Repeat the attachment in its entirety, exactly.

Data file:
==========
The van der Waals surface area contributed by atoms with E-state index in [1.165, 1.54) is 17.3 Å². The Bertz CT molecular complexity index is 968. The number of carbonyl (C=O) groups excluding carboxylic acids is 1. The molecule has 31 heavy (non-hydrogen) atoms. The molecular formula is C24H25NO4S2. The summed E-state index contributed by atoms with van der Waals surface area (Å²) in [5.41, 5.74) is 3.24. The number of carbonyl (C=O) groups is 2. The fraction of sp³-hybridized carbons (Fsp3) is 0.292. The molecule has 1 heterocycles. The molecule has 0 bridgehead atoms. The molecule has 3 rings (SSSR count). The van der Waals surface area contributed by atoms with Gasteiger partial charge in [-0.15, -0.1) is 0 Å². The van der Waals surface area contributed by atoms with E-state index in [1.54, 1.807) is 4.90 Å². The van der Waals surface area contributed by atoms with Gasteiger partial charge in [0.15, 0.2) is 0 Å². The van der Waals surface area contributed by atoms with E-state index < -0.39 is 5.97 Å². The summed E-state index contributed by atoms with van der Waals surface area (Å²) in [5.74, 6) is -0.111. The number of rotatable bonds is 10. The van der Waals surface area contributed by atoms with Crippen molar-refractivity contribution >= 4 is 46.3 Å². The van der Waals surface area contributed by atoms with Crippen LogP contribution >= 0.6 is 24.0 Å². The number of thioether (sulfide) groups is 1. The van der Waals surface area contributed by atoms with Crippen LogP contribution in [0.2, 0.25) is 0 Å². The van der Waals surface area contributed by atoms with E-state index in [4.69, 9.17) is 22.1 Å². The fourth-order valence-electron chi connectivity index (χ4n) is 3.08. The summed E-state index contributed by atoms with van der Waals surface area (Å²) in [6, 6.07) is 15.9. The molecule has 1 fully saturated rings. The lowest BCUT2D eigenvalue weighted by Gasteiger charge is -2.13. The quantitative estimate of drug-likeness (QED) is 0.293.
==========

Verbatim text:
The van der Waals surface area contributed by atoms with E-state index in [1.165, 1.54) is 17.3 Å². The Bertz CT molecular complexity index is 968. The number of carbonyl (C=O) groups excluding carboxylic acids is 1. The molecule has 31 heavy (non-hydrogen) atoms. The molecular formula is C24H25NO4S2. The summed E-state index contributed by atoms with van der Waals surface area (Å²) in [5.41, 5.74) is 3.24. The number of carbonyl (C=O) groups is 2. The fraction of sp³-hybridized carbons (Fsp3) is 0.292. The molecule has 1 heterocycles. The molecule has 0 bridgehead atoms. The molecule has 3 rings (SSSR count). The van der Waals surface area contributed by atoms with Gasteiger partial charge in [-0.15, -0.1) is 0 Å². The van der Waals surface area contributed by atoms with E-state index in [1.54, 1.807) is 4.90 Å². The van der Waals surface area contributed by atoms with Gasteiger partial charge in [0.15, 0.2) is 0 Å². The van der Waals surface area contributed by atoms with E-state index < -0.39 is 5.97 Å². The summed E-state index contributed by atoms with van der Waals surface area (Å²) in [5.74, 6) is -0.111. The number of rotatable bonds is 10. The van der Waals surface area contributed by atoms with Crippen molar-refractivity contribution >= 4 is 46.3 Å². The van der Waals surface area contributed by atoms with Crippen LogP contribution >= 0.6 is 24.0 Å². The number of thioether (sulfide) groups is 1. The van der Waals surface area contributed by atoms with Crippen LogP contribution in [0.2, 0.25) is 0 Å². The van der Waals surface area contributed by atoms with E-state index in [4.69, 9.17) is 22.1 Å². The fourth-order valence-electron chi connectivity index (χ4n) is 3.08. The summed E-state index contributed by atoms with van der Waals surface area (Å²) in [6, 6.07) is 15.9. The molecule has 1 fully saturated rings. The lowest BCUT2D eigenvalue weighted by Gasteiger charge is -2.13. The quantitative estimate of drug-likeness (QED) is 0.293.